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United States Department of Agriculture

Agricultural Research Service

Research Project: EPIDEMIOLOGY AND MANAGEMENT OF XYLELLA FASTIDIOSA (XF) AND OTHER EXOTIC AND INVASIVE DISEASES AND INSECT PESTS

Location: Crop Diseases, Pests and Genetics

Title: Phenology of Xylella fastidiosa and its vector around California almond nurseries: An assessment of plant vulnerability to almond leaf scorch disease

Authors
item Krugner, Rodrigo
item Ledbetter, Craig
item Chen, Jianchi
item Shrestha, Anil -

Submitted to: Plant Disease
Publication Type: Peer Reviewed Journal
Publication Acceptance Date: April 16, 2012
Publication Date: October 1, 2012
Citation: Krugner, R., Ledbetter, C.A., Chen, J., Shrestha, A. 2012. Phenology of Xylella fastidiosa and its vector around California almond nurseries: An assessment of plant vulnerability to almond leaf scorch disease. Plant Disease. 96(10):1488-1494.

Interpretive Summary: Almond leaf scorch disease is caused by the bacterium Xylella fastidiosa, which is transmitted by xylem-fluid feeding insects including sharpshooters and spittlebugs. Within almond orchards, tree-to-tree spread (secondary spread) of the pathogen appears to be rare or inexistent, thus most infections are due to the movement of inoculative vectors into the orchard (primary spread). To our knowledge, primary spread of X. fastidiosa through infected almond nursery stock has not been considered. The objectives of the study were: 1) to elucidate the fate of bacteria in planta after inoculations in almond nursery plants; 2) to monitor the movement and seasonal abundance of insect vectors in vegetation near commercial almond nurseries; and 3) to monitor plant infection by X. fastidiosa in habitats surrounding almond nurseries to determine their potential to serve as hosts for the pathogen and/or vector. Draeculacephala minerva Ball was the only vector of X. fastidiosa found. Population densities of D. minerva were higher in irrigated pastures than in alfalfa or mixed weedy environments. A total of 87 plant samples tested positive for X. fastidiosa (6.3%), with a higher number of X. fastidiosa-infected plants found in weedy alfalfa fields than in other habitat types. Among plant species infected by X. fastidiosa, 33% were winter annuals, 45% were biennials or perennials, and 22% were summer annuals. Collectively, these findings identified a potential pathway for X. fastidiosa infection of almonds.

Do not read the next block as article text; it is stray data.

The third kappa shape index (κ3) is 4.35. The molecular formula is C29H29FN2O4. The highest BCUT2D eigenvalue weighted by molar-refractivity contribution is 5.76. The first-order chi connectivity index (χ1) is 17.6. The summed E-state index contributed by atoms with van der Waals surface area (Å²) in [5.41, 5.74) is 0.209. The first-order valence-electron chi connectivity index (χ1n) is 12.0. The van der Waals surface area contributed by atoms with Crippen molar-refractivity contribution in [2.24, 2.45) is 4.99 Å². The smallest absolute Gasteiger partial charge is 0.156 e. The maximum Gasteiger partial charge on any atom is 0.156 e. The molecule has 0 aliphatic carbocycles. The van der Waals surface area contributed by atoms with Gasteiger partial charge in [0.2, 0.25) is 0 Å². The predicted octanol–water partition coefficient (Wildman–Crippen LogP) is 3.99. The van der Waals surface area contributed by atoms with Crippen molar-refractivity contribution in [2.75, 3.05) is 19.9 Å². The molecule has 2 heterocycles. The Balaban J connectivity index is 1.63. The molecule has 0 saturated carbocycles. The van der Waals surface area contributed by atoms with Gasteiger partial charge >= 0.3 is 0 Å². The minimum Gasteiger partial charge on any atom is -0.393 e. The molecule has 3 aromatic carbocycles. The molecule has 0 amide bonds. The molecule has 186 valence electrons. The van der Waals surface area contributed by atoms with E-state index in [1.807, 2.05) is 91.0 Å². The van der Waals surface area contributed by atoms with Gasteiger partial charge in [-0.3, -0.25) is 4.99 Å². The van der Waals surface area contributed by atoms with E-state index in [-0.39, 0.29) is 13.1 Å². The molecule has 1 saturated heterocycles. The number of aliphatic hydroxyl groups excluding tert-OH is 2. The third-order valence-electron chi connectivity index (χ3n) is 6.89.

Technical Abstract: Management of almond leaf scorch disease requires knowledge of all possible infection pathways. The disease is caused by the xylem-limited bacterium Xylella fastidiosa, which is transmitted by several species of leafhoppers. The objectives of this research were to elucidate the fate of bacteria in planta after inoculations in almond nursery plants and to determine patterns of insect vector population dynamics and temporal distribution of X. fastidiosa-infected plants relative to host plant assemblages in habitats surrounding commercial nurseries. In an experimental nursery, disease incidence was markedly affected by rootstock type. Prior to bud grafting, ‘Nemaguard’ rootstock seedlings were immune to bacterial infection. After bud grafting with a susceptible scion, scions were susceptible to infection regardless of rootstock genotype. Surveys in commercial nurseries revealed that only habitats with permanent grass cover sustained vector populations throughout the season. A total of 87 plant samples tested positive for X. fastidiosa (6.3%) using ELISA, with a higher number of X. fastidiosa-infected plants found in weedy alfalfa fields than in other habitat types. Among plant species infected by X. fastidiosa, 33% were winter annuals, 45% were biennials or perennials, and 22% were summer annuals. Collectively, these findings identified a potential pathway for X. fastidiosa infection of almonds.

Last Modified: 9/2/2014
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